Why Don’t You give to the wife of your favorite band leader an entire jazz band made of tiny baguette diamonds and cabochon emeralds, in the forms of a bracelet from Marou?
She worked her way up the ladder at Harper’s Bazaar during the 1940s and 1950s but kept getting shut out of the top spot by Carmel Snow. It was frustrating: under Vreeland’s exacting hand, the magazine had been revitalized. It continued to be outsold by Vogue, but it was certainly the more daring and fashion-forward of the two. When Vreeland decided she’d had enough, Vogue was more than happy to snap her up. She wasn’t hired as editor-in-chief, but she ignored her superiors’ demands and did things her own way; Vreeland was clearly in charge now, and after a few months, formally took control. During her tenure at Vogue in the 1960s, Vreeland would give the magazine a younger appeal to reflect the “youthquake” happening across the country. Her originality, creativity, and uncanny ability to spot The Next Big Thing before it happened established her legacy as the Empress of Fashion.
Ironically, it would be the women’s liberation movement that would be her undoing. The free-spirited 1960s had been well-suited to Vreeland’s artistic view, which was based more in fantasy than reality. But with droves of women now headed into the workforce, reality was just what they wanted and needed. Vogue readers started demanding practical fashion advice that could be applied to their professional lives, not the couture pieces that existed only for magazine spreads. Vreeland didn’t fully understand this was a problem until she was fired for it. Stuart writes:
[Vreeland] had no sympathy for doctrinaire feminists. Like many powerful women who had succeeded before female success was commonplace, she had difficulty understanding what the problem was, particularly since, in a perfect world, she would have preferred a life of leisure. She thought that professional young women of the 1970s were conformist and conservative. … As feminism took hold, Diana’s attachment to her romantic ideal of female power made her inflexible.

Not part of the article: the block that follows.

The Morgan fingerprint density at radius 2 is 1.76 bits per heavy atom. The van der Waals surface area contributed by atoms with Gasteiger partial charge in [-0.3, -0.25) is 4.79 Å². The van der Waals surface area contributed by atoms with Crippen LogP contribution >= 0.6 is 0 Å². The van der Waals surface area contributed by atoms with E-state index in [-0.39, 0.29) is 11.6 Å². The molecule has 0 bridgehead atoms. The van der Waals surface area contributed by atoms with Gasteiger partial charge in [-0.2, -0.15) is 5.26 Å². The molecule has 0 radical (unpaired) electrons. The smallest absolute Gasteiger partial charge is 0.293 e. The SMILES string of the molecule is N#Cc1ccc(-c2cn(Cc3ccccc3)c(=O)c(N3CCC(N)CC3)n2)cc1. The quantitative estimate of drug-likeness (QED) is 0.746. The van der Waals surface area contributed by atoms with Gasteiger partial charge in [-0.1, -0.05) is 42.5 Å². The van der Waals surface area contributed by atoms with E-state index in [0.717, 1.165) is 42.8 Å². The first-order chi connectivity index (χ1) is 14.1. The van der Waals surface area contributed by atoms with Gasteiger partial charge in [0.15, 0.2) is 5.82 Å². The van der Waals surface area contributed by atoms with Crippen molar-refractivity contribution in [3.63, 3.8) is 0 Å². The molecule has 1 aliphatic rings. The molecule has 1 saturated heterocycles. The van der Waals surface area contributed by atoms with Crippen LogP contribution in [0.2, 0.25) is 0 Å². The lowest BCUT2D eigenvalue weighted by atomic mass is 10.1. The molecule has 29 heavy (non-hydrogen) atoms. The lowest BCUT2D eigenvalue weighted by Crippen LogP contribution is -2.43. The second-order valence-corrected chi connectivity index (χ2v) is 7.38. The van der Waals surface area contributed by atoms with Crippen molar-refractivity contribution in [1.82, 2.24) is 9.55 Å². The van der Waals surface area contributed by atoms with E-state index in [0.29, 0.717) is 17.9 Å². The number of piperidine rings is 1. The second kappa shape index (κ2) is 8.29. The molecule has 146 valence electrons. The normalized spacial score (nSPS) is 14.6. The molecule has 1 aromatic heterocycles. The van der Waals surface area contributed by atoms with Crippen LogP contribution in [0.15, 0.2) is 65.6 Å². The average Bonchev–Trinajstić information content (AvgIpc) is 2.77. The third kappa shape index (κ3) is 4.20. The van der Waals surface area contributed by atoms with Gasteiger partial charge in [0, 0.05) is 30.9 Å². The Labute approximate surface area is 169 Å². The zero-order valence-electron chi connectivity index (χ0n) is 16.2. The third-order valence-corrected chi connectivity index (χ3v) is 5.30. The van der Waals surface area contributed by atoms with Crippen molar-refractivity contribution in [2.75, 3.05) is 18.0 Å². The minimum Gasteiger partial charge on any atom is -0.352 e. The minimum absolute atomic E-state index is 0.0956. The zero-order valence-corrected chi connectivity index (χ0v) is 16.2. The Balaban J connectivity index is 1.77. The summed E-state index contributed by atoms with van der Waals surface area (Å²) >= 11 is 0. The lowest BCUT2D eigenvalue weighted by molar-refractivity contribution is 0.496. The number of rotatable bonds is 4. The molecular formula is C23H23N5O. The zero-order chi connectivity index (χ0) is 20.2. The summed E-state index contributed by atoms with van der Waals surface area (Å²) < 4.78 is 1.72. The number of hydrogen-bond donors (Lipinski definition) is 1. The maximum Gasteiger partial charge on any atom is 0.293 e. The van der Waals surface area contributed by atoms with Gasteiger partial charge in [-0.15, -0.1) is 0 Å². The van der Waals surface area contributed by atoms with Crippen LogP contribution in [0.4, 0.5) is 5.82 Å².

Devastating though that was, Vreeland, who was almost 70 by that time, had one final period of creativity left to share with the world. Hired as a consultant to revitalize MOMA’s boring Costume Institute, Vreeland would be tasked with coming up with exhibits that would draw crowds. After her first exhibit (a Balenciaga retrospective) was successful, Vreeland could do no wrong (for the most part; her exhibits were so successful and inspired that most criticisms were ignored).
Stuart does an admirable job of bringing Vreeland’s quirks and mannerisms to life. As I mentioned before, it could not have been an easy biography to write! So much of what Vreeland shared with the world was a performance that guaranteed her position as the life of the party. People loved her for it, but that certainly made doing the detective work to parse the truth much harder. Ultimately, though, Stuart managed to write a nicely-paced biography that is both entertaining and fascinating.
Empress of Fashion: A Life of Diana Vreeland was published in December 2012 by Harper Books, an imprint of HarperCollins.
In honor of Women’s History Month, Harper Books was kind enough to provide one copy of Empress of Fashion for a giveaway! To enter, fill out the form below by April 6, 2013 at 11:59 p.m. CT (US only). Good luck! This giveaway has now ended.